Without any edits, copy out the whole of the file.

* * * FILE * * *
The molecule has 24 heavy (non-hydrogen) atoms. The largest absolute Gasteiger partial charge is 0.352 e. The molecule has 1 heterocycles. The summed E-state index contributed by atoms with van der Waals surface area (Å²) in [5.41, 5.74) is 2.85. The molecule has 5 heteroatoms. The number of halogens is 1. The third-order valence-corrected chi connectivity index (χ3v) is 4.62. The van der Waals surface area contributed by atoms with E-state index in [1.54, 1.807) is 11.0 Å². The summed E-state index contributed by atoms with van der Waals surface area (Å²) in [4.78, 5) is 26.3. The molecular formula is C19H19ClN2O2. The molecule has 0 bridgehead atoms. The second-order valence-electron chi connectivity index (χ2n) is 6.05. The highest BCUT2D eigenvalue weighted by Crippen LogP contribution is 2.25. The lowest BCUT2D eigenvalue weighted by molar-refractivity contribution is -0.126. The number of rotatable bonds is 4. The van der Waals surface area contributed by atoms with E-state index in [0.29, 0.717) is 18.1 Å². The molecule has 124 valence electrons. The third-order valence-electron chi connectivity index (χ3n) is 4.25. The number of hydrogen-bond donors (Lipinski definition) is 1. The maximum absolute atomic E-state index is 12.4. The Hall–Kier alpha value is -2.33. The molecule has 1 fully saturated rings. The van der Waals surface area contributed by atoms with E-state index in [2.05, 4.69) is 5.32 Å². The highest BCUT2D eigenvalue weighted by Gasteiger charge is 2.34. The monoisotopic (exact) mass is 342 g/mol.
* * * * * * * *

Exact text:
The molecule has 24 heavy (non-hydrogen) atoms. The largest absolute Gasteiger partial charge is 0.352 e. The molecule has 1 heterocycles. The summed E-state index contributed by atoms with van der Waals surface area (Å²) in [5.41, 5.74) is 2.85. The molecule has 5 heteroatoms. The number of halogens is 1. The third-order valence-corrected chi connectivity index (χ3v) is 4.62. The van der Waals surface area contributed by atoms with E-state index in [1.54, 1.807) is 11.0 Å². The summed E-state index contributed by atoms with van der Waals surface area (Å²) in [4.78, 5) is 26.3. The molecular formula is C19H19ClN2O2. The molecule has 0 bridgehead atoms. The second-order valence-electron chi connectivity index (χ2n) is 6.05. The highest BCUT2D eigenvalue weighted by Crippen LogP contribution is 2.25. The lowest BCUT2D eigenvalue weighted by molar-refractivity contribution is -0.126. The number of rotatable bonds is 4. The van der Waals surface area contributed by atoms with E-state index in [0.29, 0.717) is 18.1 Å². The molecule has 124 valence electrons. The third-order valence-electron chi connectivity index (χ3n) is 4.25. The number of hydrogen-bond donors (Lipinski definition) is 1. The maximum absolute atomic E-state index is 12.4. The Hall–Kier alpha value is -2.33. The molecule has 1 fully saturated rings. The van der Waals surface area contributed by atoms with E-state index in [2.05, 4.69) is 5.32 Å². The highest BCUT2D eigenvalue weighted by Gasteiger charge is 2.34. The monoisotopic (exact) mass is 342 g/mol.